In another act of grace, Rainer arranged for all of us to stay in a 14th century inn at the center of Gelnhausen’s town square, where we had the opportunity to know one another over breakfast each morning and to share our stories of meeting Holger.  

After an incredibly moving memorial, we spent the afternoon and evening at a verdant rural country club, sitting on blankets on the sprawling, tree shaded lawn sharing stories about Holger, drinking beer and wine, playing soccer and frisbee, dogs and kids running freely. We shared a late dinner and more conversation and stories about Holger on the club’s leafy green terrace that night.

In the memorial sermon that afternoon, the African priest said that with the “immeasurable freedom” that God grants us, "Holger had taken the liberty to be happy, to live in a minimalistic way and to criticize consumption as the driving force of our way of life, not as something God-given, but made by people.” 

He also noted that someone else had misused this same God-given freedom to make the decision to take Holger’s life. 

While it is unlikely that the crime will ever be solved, the signature mutilation of Krzysztof’s body cannot help but fuel speculation about a seeming narco-style assassination, especially since the mountainous route both men were riding is known to locals as dangerous narco-controlled territory.

Holger never used drugs except for an occasional glass of beer or wine. He did not smoke. Yet the possibility remains that perhaps Krzysztof and he stumbled onto something they shouldn’t have, so to speak. This would be the ultimate irony because with tens of billions of dollars in illicit Mexican drug sales in the US and Europe every year, narco-trafficking is the quintessential expression of global consumerism’s dark underbelly. 

Noted British journalist Ed Vulliamy, author of “Amexica: War Along the Borderline,” states the case this way:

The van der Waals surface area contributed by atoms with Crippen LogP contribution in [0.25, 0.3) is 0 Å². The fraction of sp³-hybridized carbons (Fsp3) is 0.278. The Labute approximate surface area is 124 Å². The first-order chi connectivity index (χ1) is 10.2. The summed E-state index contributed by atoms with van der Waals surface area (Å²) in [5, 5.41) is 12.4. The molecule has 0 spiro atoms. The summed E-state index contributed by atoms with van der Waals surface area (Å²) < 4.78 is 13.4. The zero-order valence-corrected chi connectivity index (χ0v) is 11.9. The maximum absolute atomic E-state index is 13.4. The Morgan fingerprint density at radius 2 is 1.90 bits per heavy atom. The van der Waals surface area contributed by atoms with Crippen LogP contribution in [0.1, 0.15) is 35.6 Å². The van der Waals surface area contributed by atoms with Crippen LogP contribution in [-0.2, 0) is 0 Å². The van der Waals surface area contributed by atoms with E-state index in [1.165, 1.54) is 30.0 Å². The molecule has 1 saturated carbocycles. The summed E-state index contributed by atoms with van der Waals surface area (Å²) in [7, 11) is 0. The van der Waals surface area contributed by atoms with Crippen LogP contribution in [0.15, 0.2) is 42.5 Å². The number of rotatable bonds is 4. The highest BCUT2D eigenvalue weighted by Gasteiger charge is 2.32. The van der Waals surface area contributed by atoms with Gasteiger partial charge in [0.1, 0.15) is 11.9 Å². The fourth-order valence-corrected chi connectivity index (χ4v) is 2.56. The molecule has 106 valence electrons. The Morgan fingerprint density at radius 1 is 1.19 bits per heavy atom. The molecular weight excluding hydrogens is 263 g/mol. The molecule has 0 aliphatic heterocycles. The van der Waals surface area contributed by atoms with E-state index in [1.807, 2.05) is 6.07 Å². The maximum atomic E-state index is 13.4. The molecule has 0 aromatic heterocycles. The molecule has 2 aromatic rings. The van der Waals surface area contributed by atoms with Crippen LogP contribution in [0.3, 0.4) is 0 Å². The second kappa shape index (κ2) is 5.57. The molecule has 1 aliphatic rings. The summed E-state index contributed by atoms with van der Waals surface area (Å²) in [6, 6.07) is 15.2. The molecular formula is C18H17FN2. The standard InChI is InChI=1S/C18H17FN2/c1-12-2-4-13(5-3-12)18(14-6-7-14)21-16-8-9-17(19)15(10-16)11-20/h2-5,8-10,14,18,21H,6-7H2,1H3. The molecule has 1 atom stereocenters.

Mexico’s [drug] war has no single propelling cause, no single objective, and certainly no grand ideology. It is a conflict of a post-political era. It belongs to an age of aggressive hyper-materialism. The drug lords are of course not alone in this. There are “legitimate” corporations all over the world whose only credo is greed and whose only iconic value is “the brand.”


Holger’s criticism of the consumer lifestyle was implicit, not explicit. He was not an ideologue. He lived his beliefs, and it made him immensely happy. For those who knew him even briefly, his human flaws receded into insignificance in the face of his obvious happiness. The illusory metrics of modern social and financial success that dominate the inner lives of far too many people were not part of Holger’s lexicon. 

Although consumer capitalism has swept the globe in self-proclaimed triumph since the end of WW II, its advance has come at enormous psychic and environmental costs. Philosopher Eduardo Giannetti describes a global crisis in the “psychic ecology” that mirrors an external ecological crisis in the physical environment.

In developed nations, debilitating economic and social anxiety have been identified as “society’s prevailing condition,” exacerbated by what author Kat Kinsman calls “weaponized uncertainty.”

What does it look like when someone decides to live their life outside the data-driven nexus of financialized global capitalism and consumerist media hype? Although it is not yet illegal, one has to ask whether it is even possible. And if it is possible, what are the consequences?

Holger was one of the rare individuals who have answered such questions.


Holger’s background as a nurse in Germany speaks to his compassionate engagement with life, but in bicycling across the planet, he found a larger source of connection for his feelings. 

Alternating between long periods of intense solitude while cycling and camping alone in remote areas on four continents, punctuated by periods of equally intense personal intimacy when living and breaking bread with friends and acquaintances in cities, Holger had connected in a deeper way to both nature and society. 

His Instagram feed is studded with entries about the simple joys of his minimalist life. On August 4, 2017, for example, next to a photo of Holger sitting in front of a steaming camp-stove (above), he writes:

“I love it to take my time in the morning, prepare breakfast, coffee and just look around or read a little bit. It's perfect to get the right mood for the day! Out in the nature coffee and porridge tastes ten times better than inside walls.”

On April 17, 2018, a photo of Holger with his nose stuck in a bag of freshly laundered clothes (photo below) is captioned: